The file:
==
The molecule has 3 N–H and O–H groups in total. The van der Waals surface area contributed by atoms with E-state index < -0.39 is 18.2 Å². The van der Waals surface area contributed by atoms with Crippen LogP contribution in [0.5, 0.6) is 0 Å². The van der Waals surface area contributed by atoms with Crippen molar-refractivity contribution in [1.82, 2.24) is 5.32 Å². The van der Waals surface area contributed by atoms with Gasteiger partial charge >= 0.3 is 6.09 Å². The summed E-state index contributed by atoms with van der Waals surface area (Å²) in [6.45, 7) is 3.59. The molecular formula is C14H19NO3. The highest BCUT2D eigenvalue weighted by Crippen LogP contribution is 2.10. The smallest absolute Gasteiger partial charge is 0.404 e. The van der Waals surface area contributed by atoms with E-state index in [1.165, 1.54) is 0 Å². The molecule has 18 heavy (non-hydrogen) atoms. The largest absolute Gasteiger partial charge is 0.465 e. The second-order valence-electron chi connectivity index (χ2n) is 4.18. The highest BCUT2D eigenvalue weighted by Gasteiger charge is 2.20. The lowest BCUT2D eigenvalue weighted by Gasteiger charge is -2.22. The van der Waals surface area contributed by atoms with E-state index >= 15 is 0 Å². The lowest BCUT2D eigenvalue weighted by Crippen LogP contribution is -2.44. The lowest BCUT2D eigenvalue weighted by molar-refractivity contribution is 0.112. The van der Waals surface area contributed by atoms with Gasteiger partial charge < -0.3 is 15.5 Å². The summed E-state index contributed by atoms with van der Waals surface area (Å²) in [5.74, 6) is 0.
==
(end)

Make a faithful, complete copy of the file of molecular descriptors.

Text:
The molecule has 3 N–H and O–H groups in total. The van der Waals surface area contributed by atoms with E-state index < -0.39 is 18.2 Å². The van der Waals surface area contributed by atoms with Crippen LogP contribution in [0.5, 0.6) is 0 Å². The van der Waals surface area contributed by atoms with Crippen molar-refractivity contribution in [1.82, 2.24) is 5.32 Å². The van der Waals surface area contributed by atoms with Gasteiger partial charge >= 0.3 is 6.09 Å². The summed E-state index contributed by atoms with van der Waals surface area (Å²) in [6.45, 7) is 3.59. The molecular formula is C14H19NO3. The highest BCUT2D eigenvalue weighted by Crippen LogP contribution is 2.10. The smallest absolute Gasteiger partial charge is 0.404 e. The van der Waals surface area contributed by atoms with E-state index in [1.165, 1.54) is 0 Å². The molecule has 18 heavy (non-hydrogen) atoms. The largest absolute Gasteiger partial charge is 0.465 e. The second-order valence-electron chi connectivity index (χ2n) is 4.18. The highest BCUT2D eigenvalue weighted by Gasteiger charge is 2.20. The lowest BCUT2D eigenvalue weighted by Gasteiger charge is -2.22. The van der Waals surface area contributed by atoms with E-state index >= 15 is 0 Å². The lowest BCUT2D eigenvalue weighted by Crippen LogP contribution is -2.44. The lowest BCUT2D eigenvalue weighted by molar-refractivity contribution is 0.112. The van der Waals surface area contributed by atoms with Gasteiger partial charge < -0.3 is 15.5 Å². The summed E-state index contributed by atoms with van der Waals surface area (Å²) in [5.74, 6) is 0.